I spent the latter part of my day assisting with the delivery of water to the west coast community of Mero.

By Khadijah Moore

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Positive Notes from Positive People #10

Positive People feature 2

When you step out of your destroyed island to take your brother to somewhere with better prospects for fulfilling educational goals, and see the outpouring of love and support across the region it’s really heartwarming.

I’ll be back in 3 days Dominica…but in the meantime know that the Caribbean region is with you.

By Trudy Christian

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Positive Notes from Positive People #9


Those who are staying to rebuild, those who have left and are doing what they can from their location to help …THANK YOU.

By Sharlyne Philogene

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Water Filtration Treatment Plant in Checkhall

Dominica Red Cross 1

The Dominica Red Cross has set up a Water Filtration Treatment Plant which pumps 5000 liters of potable drinking water at Checkhall.

The public is advised that they can access the taps from 7:30 AM to 4:00 PM daily.

More Information

The General object of the Dominica Red Cross is to prevent and alleviate suffering with complete impartiality, making no discrimination as to nationality, race, sex, religious belief, class or political options.

  • To act in case of armed conflict, and prepare to act on behalf of all war victims, both civilian and military.
  • To contribute to the improvement of health, the prevention of disease and the mitigation of suffering.
  • To organise, within the scope of the national plan, emergency relief services for victims of disasters.
  • To recruit, train and assign personnel for the discharge of its responsibilities.
  • To promote the participation of youth in the work of the Red Cross.
  • To disseminate the Fundamental Principles of the Red Cross and International Humanitarian Law in order to develop the ideals of peace, respect, and understanding amongst all people.


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ITNAC in Dominica to Provide Medical Services

Is There Not A Cause

‘Is There Not A Cause?’ in a Trinidad-based NGO, formed in 2002, and they’re in Dominica to lend medical support and to provide relief to patients after Hurricane Maria.

The team will be here until Saturday to provide clinic services!

Please feel free to visit them at:

  • Upstairs the Goodwill Parish Hall from 8:00 AM to 12:00 PM
  • They will be carrying out visits in the neighboring communities between the hours of 12:00 PM to 4:00 PM

More Information

‘Is There Not a Cause?’ (ITNAC) is a registered, Non Profit, Charitable Organization, comprised of volunteer Doctors, Nurses, Technicians, Manual Laborers, Administrators, Carpenters, Masons and General Helpers.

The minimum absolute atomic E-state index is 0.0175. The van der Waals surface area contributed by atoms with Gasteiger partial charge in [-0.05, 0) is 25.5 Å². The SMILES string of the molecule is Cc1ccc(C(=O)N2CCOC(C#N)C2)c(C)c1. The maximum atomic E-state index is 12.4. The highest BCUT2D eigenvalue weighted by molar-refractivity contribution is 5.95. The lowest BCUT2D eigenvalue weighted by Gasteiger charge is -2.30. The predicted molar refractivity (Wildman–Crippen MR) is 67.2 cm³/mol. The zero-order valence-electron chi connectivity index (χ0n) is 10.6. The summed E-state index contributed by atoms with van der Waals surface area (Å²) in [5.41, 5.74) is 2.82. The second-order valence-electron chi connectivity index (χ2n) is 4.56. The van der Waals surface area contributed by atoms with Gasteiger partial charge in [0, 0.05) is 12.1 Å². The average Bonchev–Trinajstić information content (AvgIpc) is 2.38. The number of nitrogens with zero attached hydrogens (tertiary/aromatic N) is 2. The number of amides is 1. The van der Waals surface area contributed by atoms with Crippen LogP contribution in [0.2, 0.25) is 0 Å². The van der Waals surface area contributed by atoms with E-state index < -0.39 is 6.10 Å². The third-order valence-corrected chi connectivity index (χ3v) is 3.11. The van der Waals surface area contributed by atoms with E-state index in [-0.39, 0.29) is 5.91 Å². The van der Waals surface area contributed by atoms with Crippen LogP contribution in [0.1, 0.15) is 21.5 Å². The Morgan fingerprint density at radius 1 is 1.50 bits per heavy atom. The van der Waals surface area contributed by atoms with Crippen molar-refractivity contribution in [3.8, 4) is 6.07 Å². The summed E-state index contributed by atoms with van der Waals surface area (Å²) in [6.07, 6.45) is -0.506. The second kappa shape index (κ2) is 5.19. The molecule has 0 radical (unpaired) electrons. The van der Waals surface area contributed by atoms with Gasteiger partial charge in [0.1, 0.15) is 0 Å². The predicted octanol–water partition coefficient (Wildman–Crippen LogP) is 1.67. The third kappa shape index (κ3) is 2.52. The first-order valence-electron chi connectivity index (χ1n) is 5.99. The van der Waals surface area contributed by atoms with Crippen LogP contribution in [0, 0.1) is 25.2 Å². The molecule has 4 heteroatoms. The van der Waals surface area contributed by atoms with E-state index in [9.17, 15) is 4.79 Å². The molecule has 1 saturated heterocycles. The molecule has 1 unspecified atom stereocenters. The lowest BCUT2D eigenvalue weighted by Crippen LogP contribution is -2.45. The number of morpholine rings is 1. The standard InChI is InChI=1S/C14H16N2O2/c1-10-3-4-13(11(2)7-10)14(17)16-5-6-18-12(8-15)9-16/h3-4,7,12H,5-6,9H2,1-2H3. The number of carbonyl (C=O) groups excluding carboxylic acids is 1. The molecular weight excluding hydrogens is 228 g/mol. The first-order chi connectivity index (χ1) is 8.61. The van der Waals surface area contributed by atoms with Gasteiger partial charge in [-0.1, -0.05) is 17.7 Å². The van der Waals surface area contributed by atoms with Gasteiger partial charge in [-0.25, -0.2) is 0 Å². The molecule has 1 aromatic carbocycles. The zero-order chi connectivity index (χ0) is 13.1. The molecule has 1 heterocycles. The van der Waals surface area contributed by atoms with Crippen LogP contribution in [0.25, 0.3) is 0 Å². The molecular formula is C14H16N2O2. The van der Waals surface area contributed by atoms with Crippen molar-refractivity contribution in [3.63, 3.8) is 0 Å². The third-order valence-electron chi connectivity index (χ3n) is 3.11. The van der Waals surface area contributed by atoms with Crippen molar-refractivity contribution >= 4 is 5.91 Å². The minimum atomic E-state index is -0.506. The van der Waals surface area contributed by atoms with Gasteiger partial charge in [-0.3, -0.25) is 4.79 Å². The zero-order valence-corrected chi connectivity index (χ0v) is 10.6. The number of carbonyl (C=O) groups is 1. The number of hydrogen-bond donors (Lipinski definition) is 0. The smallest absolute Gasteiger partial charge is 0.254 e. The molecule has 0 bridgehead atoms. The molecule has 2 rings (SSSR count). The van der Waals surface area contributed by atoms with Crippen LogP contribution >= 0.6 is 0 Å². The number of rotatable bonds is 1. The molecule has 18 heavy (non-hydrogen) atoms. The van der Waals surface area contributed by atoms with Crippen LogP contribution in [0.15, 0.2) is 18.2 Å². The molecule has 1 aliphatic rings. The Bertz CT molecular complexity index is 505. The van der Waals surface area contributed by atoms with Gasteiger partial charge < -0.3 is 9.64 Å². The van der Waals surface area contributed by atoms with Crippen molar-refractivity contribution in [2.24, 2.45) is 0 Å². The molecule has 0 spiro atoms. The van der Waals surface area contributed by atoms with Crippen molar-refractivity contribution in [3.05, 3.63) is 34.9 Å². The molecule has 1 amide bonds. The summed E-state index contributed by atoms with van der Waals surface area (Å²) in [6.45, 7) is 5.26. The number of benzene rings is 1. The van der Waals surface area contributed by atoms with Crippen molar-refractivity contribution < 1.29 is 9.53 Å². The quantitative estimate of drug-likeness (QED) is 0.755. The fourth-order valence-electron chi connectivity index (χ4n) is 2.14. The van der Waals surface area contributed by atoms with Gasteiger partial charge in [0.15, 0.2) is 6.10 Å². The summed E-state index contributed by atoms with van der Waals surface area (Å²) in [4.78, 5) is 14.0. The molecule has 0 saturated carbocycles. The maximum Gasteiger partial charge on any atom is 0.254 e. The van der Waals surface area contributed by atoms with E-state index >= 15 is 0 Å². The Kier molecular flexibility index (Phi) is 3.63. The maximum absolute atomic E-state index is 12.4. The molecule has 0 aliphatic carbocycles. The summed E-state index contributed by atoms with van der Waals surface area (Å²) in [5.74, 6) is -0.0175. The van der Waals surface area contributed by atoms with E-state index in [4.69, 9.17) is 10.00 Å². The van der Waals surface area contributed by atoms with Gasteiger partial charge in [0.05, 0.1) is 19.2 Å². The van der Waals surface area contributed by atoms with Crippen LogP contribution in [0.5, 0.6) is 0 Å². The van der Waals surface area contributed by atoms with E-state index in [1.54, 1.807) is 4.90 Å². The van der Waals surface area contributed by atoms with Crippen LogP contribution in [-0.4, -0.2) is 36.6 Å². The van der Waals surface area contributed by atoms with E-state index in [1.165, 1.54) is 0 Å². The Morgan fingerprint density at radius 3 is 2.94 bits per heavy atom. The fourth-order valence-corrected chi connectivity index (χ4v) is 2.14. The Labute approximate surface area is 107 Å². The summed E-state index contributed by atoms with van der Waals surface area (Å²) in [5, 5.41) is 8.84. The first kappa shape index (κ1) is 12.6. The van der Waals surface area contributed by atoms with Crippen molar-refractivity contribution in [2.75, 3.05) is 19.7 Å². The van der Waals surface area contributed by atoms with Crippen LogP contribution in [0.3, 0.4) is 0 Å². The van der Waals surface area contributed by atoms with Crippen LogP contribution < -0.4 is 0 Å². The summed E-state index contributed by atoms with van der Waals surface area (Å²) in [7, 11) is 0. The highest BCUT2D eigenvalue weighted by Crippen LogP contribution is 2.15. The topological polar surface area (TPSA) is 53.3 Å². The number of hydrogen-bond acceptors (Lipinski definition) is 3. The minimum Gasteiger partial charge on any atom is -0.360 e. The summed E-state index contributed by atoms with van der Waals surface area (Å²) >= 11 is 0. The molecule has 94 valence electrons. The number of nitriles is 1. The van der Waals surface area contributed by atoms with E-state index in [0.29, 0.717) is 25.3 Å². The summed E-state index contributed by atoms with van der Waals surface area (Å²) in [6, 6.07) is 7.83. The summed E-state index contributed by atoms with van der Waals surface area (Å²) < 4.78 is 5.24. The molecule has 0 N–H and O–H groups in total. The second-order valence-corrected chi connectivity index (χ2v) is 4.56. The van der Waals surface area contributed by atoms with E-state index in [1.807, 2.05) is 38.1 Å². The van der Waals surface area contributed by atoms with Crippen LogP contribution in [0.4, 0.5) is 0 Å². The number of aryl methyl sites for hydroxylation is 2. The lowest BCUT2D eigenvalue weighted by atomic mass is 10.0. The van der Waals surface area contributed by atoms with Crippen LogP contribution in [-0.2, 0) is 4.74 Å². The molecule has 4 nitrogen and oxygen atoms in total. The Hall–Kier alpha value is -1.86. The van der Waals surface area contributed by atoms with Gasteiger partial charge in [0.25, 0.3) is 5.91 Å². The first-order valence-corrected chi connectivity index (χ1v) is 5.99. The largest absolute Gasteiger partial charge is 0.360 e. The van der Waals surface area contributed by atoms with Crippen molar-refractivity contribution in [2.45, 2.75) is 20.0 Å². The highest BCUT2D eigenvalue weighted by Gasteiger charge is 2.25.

Our mission is to help those persons who are confronted with challenging and unfortunate situations, to touch lives and where possible, help to empower such persons in the communities.


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A Precious Commodity – UNICEF


It’s been exactly two weeks since Maria made her unwelcome appearance in Dominica, destroying or damaging close to 90 per cent of homes and other buildings, stripping away roads and triggering landslides, which cut off several inland communities in the mountainous 266 square-mile island.

UNICEF in Dominica
UNICEF provides water to Dominicans after Hurricane Maria

This morning residents in the community of Loubiere are collecting water from UNICEF tanks which have been providing the precious commodity to a large percentage of the over 1,500 residents living in the community. There is plenty of water from the river but residents are fearful of drinking or even bathing in it for fear of contamination.

“We are very thankful for this water. We can never get enough,” says Rosemund Leurvin, shelter manager at the Loubiere Resource Centre, which is housing 52 people from the community. Included in that number are 15 children and three babies.

UNICEF in Dominica
UNICEF provides water to Dominicans after Hurricane Maria

UNICEF Eastern Caribbean remains committed to responding to the needs of Eastern Caribbean children and families affected by by hurricanes Irma and Maria.

About UNICEF Eastern Caribbean

The UNICEF Eastern Caribbean Area Office is located at the UN House in Bridgetown, Barbados. The Office is responsible for Programmes of Co-operation with the governments of Anguilla, Antigua & Barbuda, Barbados, British Virgin Islands, Dominica, Grenada, Montserrat, St. Kitts & Nevis, St. Lucia, St. Vincent & the Grenadines, Trinidad & Tobago and the Turks & Caicos Islands.